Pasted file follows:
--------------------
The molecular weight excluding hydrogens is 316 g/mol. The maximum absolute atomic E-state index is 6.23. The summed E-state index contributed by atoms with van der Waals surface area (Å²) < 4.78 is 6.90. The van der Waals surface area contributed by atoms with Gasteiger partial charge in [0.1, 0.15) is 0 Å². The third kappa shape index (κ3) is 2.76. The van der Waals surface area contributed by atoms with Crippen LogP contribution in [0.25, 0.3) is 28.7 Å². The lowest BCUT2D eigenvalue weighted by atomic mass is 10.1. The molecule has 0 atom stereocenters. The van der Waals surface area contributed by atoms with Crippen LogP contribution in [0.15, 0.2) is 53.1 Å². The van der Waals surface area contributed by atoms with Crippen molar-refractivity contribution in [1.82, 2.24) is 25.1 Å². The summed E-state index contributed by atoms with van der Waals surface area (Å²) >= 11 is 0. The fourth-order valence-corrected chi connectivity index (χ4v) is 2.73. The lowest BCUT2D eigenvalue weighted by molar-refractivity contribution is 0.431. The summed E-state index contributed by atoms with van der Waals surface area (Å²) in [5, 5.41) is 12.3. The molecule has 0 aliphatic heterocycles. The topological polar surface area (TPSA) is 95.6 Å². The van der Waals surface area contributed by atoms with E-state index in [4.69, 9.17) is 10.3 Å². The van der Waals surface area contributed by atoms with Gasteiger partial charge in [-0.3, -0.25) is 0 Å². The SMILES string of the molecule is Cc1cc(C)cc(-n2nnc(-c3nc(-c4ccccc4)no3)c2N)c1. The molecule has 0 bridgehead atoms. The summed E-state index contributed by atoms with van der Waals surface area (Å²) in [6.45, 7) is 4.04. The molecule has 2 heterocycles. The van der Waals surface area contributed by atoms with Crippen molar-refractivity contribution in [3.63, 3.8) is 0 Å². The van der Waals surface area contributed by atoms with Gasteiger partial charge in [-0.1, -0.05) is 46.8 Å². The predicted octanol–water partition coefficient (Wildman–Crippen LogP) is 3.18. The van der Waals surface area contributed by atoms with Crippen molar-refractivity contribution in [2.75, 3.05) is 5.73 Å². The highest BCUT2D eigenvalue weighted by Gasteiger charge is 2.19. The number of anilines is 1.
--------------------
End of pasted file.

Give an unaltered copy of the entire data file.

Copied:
The molecular weight excluding hydrogens is 316 g/mol. The maximum absolute atomic E-state index is 6.23. The summed E-state index contributed by atoms with van der Waals surface area (Å²) < 4.78 is 6.90. The van der Waals surface area contributed by atoms with Gasteiger partial charge in [0.1, 0.15) is 0 Å². The third kappa shape index (κ3) is 2.76. The van der Waals surface area contributed by atoms with Crippen LogP contribution in [0.25, 0.3) is 28.7 Å². The lowest BCUT2D eigenvalue weighted by atomic mass is 10.1. The molecule has 0 atom stereocenters. The van der Waals surface area contributed by atoms with Crippen LogP contribution in [0.15, 0.2) is 53.1 Å². The van der Waals surface area contributed by atoms with Crippen molar-refractivity contribution in [1.82, 2.24) is 25.1 Å². The summed E-state index contributed by atoms with van der Waals surface area (Å²) >= 11 is 0. The fourth-order valence-corrected chi connectivity index (χ4v) is 2.73. The lowest BCUT2D eigenvalue weighted by molar-refractivity contribution is 0.431. The summed E-state index contributed by atoms with van der Waals surface area (Å²) in [5, 5.41) is 12.3. The molecule has 0 aliphatic heterocycles. The topological polar surface area (TPSA) is 95.6 Å². The van der Waals surface area contributed by atoms with E-state index in [4.69, 9.17) is 10.3 Å². The van der Waals surface area contributed by atoms with Gasteiger partial charge in [-0.3, -0.25) is 0 Å². The SMILES string of the molecule is Cc1cc(C)cc(-n2nnc(-c3nc(-c4ccccc4)no3)c2N)c1. The molecule has 0 bridgehead atoms. The summed E-state index contributed by atoms with van der Waals surface area (Å²) in [6.45, 7) is 4.04. The molecule has 2 heterocycles. The van der Waals surface area contributed by atoms with Crippen molar-refractivity contribution in [3.63, 3.8) is 0 Å². The van der Waals surface area contributed by atoms with Gasteiger partial charge in [-0.1, -0.05) is 46.8 Å². The predicted octanol–water partition coefficient (Wildman–Crippen LogP) is 3.18. The van der Waals surface area contributed by atoms with Crippen molar-refractivity contribution in [2.75, 3.05) is 5.73 Å². The highest BCUT2D eigenvalue weighted by Gasteiger charge is 2.19. The number of anilines is 1.